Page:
Get more with myNEWS
A personalised news feed of stories that matter to you
Learn more
Japanese Prime Minister Fumio Kishida speaks during a news conference on October 14. Photo: AP

PM Kishida tells voters only LDP can keep Japan safe from security threats, ahead of October 31 poll

  • China’s military assertiveness and nuclear-armed North Korea are Japan’s main causes of concern
  • He also plans to double defence spending to some US$100 billion to appeal to conservatives, even though most voters are worried about Covid-19 and the economy
Japanese Prime Minister Fumio Kishida has wasted no time in using the threats posed by regional rivals to boost his campaign ahead of the October 31 general election, declaring that only the ruling Liberal Democratic Party (LDP) is capable of keeping the nation’s adversaries at bay.

“The opposition parties cannot even reach a consensus on the Japan-US security alliance or the Self-Defence Forces, and we cannot let them run this country,” he told reporters on Thursday after announcing the dissolution of the lower house of the Diet. “The upcoming election is about choosing the future of Japan.”

Kishida, who only took over as premier earlier this month, did not identify the nations that he sees as a threat to Japan’s security, but China and North Korea are widely seen as the primary causes of concern.

Japan’s new PM Fumio Kishida vows to end coronavirus crisis, boost defences against China, North Korea

The LDP this week announced that it would double defence spending if it won the election, with 2 per cent of GDP going to the military – a figure that translates to around US$100 billion.

Japanese governments had previously committed to maintaining defence spending below the 1 per cent threshold, in large part due to concerns that larger outlays would provoke criticism in neighbouring nations that were embroiled in various conflicts with Imperial Japan in the early decades of the last century.

Tokyo is already purchasing significant amounts of new equipment, including F-35 stealth fighters, warships, surveillance drones, landing craft, submarines, and satellite technology – and it appears that Kishida intends to ramp up spending, even though the nation’s security is not the top issue for most voters.

“Right now, ordinary people are most concerned about the coronavirus, getting an economic recovery in motion, and the day-to-day problems of earning enough to get through the month,” said Hiromi Murakami, a professor of political science at the Tokyo campus of Temple University.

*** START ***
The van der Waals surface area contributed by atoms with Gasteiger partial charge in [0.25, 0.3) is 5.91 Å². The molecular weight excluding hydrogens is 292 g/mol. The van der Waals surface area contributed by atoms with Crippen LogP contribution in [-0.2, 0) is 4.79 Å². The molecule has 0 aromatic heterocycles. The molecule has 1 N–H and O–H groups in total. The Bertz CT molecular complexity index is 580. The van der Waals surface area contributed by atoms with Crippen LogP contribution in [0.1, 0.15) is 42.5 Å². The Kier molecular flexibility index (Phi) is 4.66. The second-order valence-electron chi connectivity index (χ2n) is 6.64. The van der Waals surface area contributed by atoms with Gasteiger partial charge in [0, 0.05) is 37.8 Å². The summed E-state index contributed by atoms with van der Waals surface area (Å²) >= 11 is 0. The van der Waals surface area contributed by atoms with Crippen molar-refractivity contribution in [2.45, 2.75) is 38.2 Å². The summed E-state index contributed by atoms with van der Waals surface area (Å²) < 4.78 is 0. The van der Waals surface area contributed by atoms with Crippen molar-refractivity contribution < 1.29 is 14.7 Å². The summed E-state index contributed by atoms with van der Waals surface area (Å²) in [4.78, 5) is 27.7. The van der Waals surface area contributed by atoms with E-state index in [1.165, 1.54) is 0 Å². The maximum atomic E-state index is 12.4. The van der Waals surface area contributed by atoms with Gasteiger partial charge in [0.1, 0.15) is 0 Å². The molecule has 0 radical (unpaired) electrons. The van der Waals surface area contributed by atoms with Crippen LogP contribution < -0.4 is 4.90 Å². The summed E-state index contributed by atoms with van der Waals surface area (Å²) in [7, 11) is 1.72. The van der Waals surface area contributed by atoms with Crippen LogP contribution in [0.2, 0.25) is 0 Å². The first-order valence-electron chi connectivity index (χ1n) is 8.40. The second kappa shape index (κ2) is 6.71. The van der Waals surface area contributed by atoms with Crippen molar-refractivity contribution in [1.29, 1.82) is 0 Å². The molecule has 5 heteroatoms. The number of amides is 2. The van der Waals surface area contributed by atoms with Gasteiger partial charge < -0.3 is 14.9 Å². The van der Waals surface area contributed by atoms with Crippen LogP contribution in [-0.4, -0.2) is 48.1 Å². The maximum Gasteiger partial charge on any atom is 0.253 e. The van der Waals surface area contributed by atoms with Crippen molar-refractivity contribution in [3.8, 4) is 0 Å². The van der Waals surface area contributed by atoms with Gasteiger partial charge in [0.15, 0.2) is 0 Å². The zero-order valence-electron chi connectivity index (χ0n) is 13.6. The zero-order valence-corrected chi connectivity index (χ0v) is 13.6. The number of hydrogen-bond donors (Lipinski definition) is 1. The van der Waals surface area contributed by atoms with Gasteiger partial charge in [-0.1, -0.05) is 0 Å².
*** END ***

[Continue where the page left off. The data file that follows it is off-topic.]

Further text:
Kishida’s motivation for highlighting security was to tell voters that opposition parties did not have knowledge or experience in foreign affairs and security matters, he said.

Toshimitsu Shigemura, a professor of international relations at Tokyo’s Waseda University, agreed that voters “feel no immediate threat to their well-being from China or North Korea, even though Beijing is being aggressive in the East China Sea and Pyongyang continues to develop and test new missiles”.

US, Japan, Australia, India holding Malabar joint naval exercise in Bay of Bengal

He said Kishida was likely highlighting security challenges to win over conservatives who feared that he was too centrist in many of his policies, and too much of a dove on defence.

“He is saying all the right things to keep the conservatives on his side so he can win the election, and we know this is important to that section of the party because it is also the position that [Shinzo] Abe held when he was prime minister,” Shigemura said.

Analysts have pointed out that Kishida seems to have embraced several causes that were important to Abe, whose most ambitious plan was to reform a national constitution that many conservatives believe was imposed on a defeated nation by the Allies in the aftermath of World War II.

The LDP’s manifesto for the election states it will “realise constitutional revision as soon as possible”, including setting the legal grounds for the existence of the Self-Defence Forces.

“I do not recall Kishida mentioning revising the constitution before. Now that he has suddenly mentioned it, I think a lot of people are asking themselves, ‘Are you really Abe?’” said Murakami of Temple University.

If elected, Kishida has promised to implement policies of “trust and empathy,” with stepping up Japan’s medical and economic responses to the pandemic high on the agenda alongside national security.

He has also outlined plans for “new capitalism”, which will emphasise economic growth and the redistribution of wealth, but he was quick to drop plans to raise taxes on the country’s wealthiest individuals that he had championed before being elected party leader last month. Well-off, conservative members of Japanese society make up the LDP’s traditional support base.

Japan reports sighting of missile aboard North Korean ship in its waters

Candidates will compete for 465 seats in the lower house of the Diet in this month’s election. The LDP presently has 276 seats and its junior partner, the Buddhist party Komeito, has a further 29.

The two main opposition parties are the Constitutional Democratic Party (CDP), which has 112 seats going into the vote, and the Japanese Communist Party, with 12 seats. These parties have reached an agreement to cooperate and not field rival candidates to give themselves a better chance of defeating the LDP.

In a recent Nikkei poll, the LDP had a support rate of around 51 per cent, while the CDP was languishing on 8 per cent and the Communist Party had around 5 per cent. The LDP’s rate is significantly higher than in the waning days of former prime minister Yoshihide Suga’s administration, and Kishida is expected to benefit from a spike in support for the new government.
This article appeared in the South China Morning Post print edition as: kishida stresses foreign threats in polls run-up